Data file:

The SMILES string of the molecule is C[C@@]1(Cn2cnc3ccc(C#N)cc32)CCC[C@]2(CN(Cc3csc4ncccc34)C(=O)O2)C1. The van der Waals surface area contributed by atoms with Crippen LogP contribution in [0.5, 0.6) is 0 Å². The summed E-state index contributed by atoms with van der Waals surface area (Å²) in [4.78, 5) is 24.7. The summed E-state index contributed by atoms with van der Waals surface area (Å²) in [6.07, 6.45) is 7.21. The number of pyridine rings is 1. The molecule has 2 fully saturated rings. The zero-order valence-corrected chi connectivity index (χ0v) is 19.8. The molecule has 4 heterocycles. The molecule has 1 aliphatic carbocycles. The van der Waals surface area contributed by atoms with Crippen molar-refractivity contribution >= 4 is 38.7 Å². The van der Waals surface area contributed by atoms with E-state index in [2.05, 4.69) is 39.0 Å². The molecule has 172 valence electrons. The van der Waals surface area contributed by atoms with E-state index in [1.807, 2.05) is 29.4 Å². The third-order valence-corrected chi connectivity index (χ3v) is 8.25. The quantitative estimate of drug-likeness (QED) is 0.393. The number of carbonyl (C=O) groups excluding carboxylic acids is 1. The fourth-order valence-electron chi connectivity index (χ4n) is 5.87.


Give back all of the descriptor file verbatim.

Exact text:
The SMILES string of the molecule is C[C@@]1(Cn2cnc3ccc(C#N)cc32)CCC[C@]2(CN(Cc3csc4ncccc34)C(=O)O2)C1. The van der Waals surface area contributed by atoms with Crippen LogP contribution in [0.5, 0.6) is 0 Å². The summed E-state index contributed by atoms with van der Waals surface area (Å²) in [4.78, 5) is 24.7. The summed E-state index contributed by atoms with van der Waals surface area (Å²) in [6.07, 6.45) is 7.21. The number of pyridine rings is 1. The molecule has 2 fully saturated rings. The zero-order valence-corrected chi connectivity index (χ0v) is 19.8. The molecule has 4 heterocycles. The molecule has 1 aliphatic carbocycles. The van der Waals surface area contributed by atoms with Crippen molar-refractivity contribution >= 4 is 38.7 Å². The van der Waals surface area contributed by atoms with E-state index in [2.05, 4.69) is 39.0 Å². The molecule has 172 valence electrons. The van der Waals surface area contributed by atoms with E-state index in [1.807, 2.05) is 29.4 Å². The third-order valence-corrected chi connectivity index (χ3v) is 8.25. The quantitative estimate of drug-likeness (QED) is 0.393. The number of carbonyl (C=O) groups excluding carboxylic acids is 1. The fourth-order valence-electron chi connectivity index (χ4n) is 5.87.